Flash is generally brighter for any given size of unit and power consumption and better colour balanced but it feels like these differences are gradually narrowing. In the small product indoors in a light tent scenario I'd personally go for continuous every time and just make sure the light source used gives you a full range of colours. It's not just about colour balance but also making sure there's a full spread of wavelengths in the light. For instance, fluorescents with high 'CRI' have a much better range of wavelengths than traditional cheaper fluorescents, which achieve 'white' by blending just a few different peaks of colour.
Thank you all for your most helpful comments.
Continuous light seems to be the way to go for this project so I will now invest.........
I've just confrimed my comment above about the limitations of continuous lighting.
I had a paying shoot with two juvenile cats and thought that, to save their eyes from too much flash, I would use my continuous lighting kit.
Big mistake (thank goodness the clients were friends and still are! )
I set them up and checked them out using my normal stuffed toy pair and all looked fine, getting around 1/200th sec with ISO 400. When the little demons arrived they were hyper and I found I was getting around 1/20 sharp and missing much of the best action. I ended up shooting using the FL600R on-board with the continuous light as the background fill.
Proper flash-heads will be used next time - I've learnt me lesson
(mid you, in two hours I got the job done to the clients' satisfaction, printed proofs, selected and printed the final prints, mounted framed, taped and strung and made a few bob into the bargain - so it wasn't all bad)
You should be wary of being convinced of light quality by a high CRI, as it tells a story of only partial use to photographers. It's measured using eight colour patches, and the measurement is averaged out, so a light source can make a pig's ear of one of the patches and still hit a rating into the high 80s. Anything above 80 is an accurate CRI according to lighting manufacturers, hence you'll often see the rather vague >80 CRI spec. The only way this is useful to photographers is in helping you to avoid the poorest quality household bulbs - it's telling you not to extinguish the fire with a can of petrol.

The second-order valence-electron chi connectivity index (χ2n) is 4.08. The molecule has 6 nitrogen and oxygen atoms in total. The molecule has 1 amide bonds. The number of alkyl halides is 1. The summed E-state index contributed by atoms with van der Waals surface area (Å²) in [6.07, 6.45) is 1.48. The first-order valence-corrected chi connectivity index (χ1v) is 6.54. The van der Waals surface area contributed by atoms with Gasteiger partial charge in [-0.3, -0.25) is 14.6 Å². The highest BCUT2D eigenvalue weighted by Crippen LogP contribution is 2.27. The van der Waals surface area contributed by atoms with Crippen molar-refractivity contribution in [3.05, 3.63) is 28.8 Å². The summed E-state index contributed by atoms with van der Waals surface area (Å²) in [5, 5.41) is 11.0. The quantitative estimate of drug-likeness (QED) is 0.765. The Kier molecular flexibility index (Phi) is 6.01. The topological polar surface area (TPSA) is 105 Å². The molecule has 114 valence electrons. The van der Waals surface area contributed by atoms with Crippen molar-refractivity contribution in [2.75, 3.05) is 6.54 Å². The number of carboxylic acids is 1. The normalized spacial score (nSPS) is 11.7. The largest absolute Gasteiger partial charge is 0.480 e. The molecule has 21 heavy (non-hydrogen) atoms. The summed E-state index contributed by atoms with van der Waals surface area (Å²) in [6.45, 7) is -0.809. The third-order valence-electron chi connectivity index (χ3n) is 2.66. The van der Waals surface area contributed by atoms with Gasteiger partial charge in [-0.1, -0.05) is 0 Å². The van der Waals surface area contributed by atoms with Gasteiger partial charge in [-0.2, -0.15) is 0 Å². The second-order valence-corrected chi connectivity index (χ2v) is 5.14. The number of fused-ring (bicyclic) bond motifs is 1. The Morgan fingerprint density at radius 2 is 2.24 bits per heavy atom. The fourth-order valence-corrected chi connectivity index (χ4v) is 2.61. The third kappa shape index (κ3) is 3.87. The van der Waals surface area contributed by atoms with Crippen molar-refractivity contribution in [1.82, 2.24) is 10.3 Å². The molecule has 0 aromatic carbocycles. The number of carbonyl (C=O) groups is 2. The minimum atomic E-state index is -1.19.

Disadvantages of tungsten lighting include the physical heat it produces and its inherently warm colour temperature, but still, a tungsten light is akin to the theoretical 'black body radiator' in that it produces a continuous spectrum of light that might be compared to daylight. That makes it easy to correct with filters or in post processing.
From a photographic perspective, CFL and LED lighting are crippled in this respect - they emit a 'discontinuous spectrum' of light that is prone to rendering certain colours poorly, and they'll do that without necessarily taking a big hit in their CRI rating.
So the light forms that have replaced incandescent bulbs aren't quite so fit for purpose when it comes to fooling an imaging sensor. Counteracting this problem is likely to be the difference between cheap LED and fluorescent photo lights and high-end stuff, but amateurs might consider that the problem is already remedied in old-fashioned light forms (incandescent/tungsten = CRI 100).